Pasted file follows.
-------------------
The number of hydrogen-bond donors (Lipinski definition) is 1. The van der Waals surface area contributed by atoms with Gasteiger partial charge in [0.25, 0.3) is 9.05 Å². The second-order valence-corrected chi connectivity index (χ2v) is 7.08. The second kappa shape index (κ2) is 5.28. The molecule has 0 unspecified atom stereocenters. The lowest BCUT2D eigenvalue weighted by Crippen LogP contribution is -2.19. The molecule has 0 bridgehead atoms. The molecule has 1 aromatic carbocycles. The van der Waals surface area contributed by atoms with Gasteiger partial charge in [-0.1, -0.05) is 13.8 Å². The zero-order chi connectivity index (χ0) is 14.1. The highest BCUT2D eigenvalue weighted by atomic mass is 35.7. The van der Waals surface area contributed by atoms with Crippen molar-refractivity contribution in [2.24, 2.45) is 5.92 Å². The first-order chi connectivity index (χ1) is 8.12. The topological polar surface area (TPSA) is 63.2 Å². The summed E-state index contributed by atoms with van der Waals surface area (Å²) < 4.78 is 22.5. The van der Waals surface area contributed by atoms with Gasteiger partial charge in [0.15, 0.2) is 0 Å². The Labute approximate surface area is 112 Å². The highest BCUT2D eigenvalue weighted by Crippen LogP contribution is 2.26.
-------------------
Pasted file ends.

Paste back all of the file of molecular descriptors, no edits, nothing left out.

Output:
The number of hydrogen-bond donors (Lipinski definition) is 1. The van der Waals surface area contributed by atoms with Gasteiger partial charge in [0.25, 0.3) is 9.05 Å². The second-order valence-corrected chi connectivity index (χ2v) is 7.08. The second kappa shape index (κ2) is 5.28. The molecule has 0 unspecified atom stereocenters. The lowest BCUT2D eigenvalue weighted by Crippen LogP contribution is -2.19. The molecule has 0 bridgehead atoms. The molecule has 1 aromatic carbocycles. The van der Waals surface area contributed by atoms with Gasteiger partial charge in [-0.1, -0.05) is 13.8 Å². The zero-order chi connectivity index (χ0) is 14.1. The highest BCUT2D eigenvalue weighted by atomic mass is 35.7. The van der Waals surface area contributed by atoms with Crippen molar-refractivity contribution in [2.24, 2.45) is 5.92 Å². The first-order chi connectivity index (χ1) is 8.12. The topological polar surface area (TPSA) is 63.2 Å². The summed E-state index contributed by atoms with van der Waals surface area (Å²) < 4.78 is 22.5. The van der Waals surface area contributed by atoms with Gasteiger partial charge in [0.15, 0.2) is 0 Å². The Labute approximate surface area is 112 Å². The highest BCUT2D eigenvalue weighted by Crippen LogP contribution is 2.26.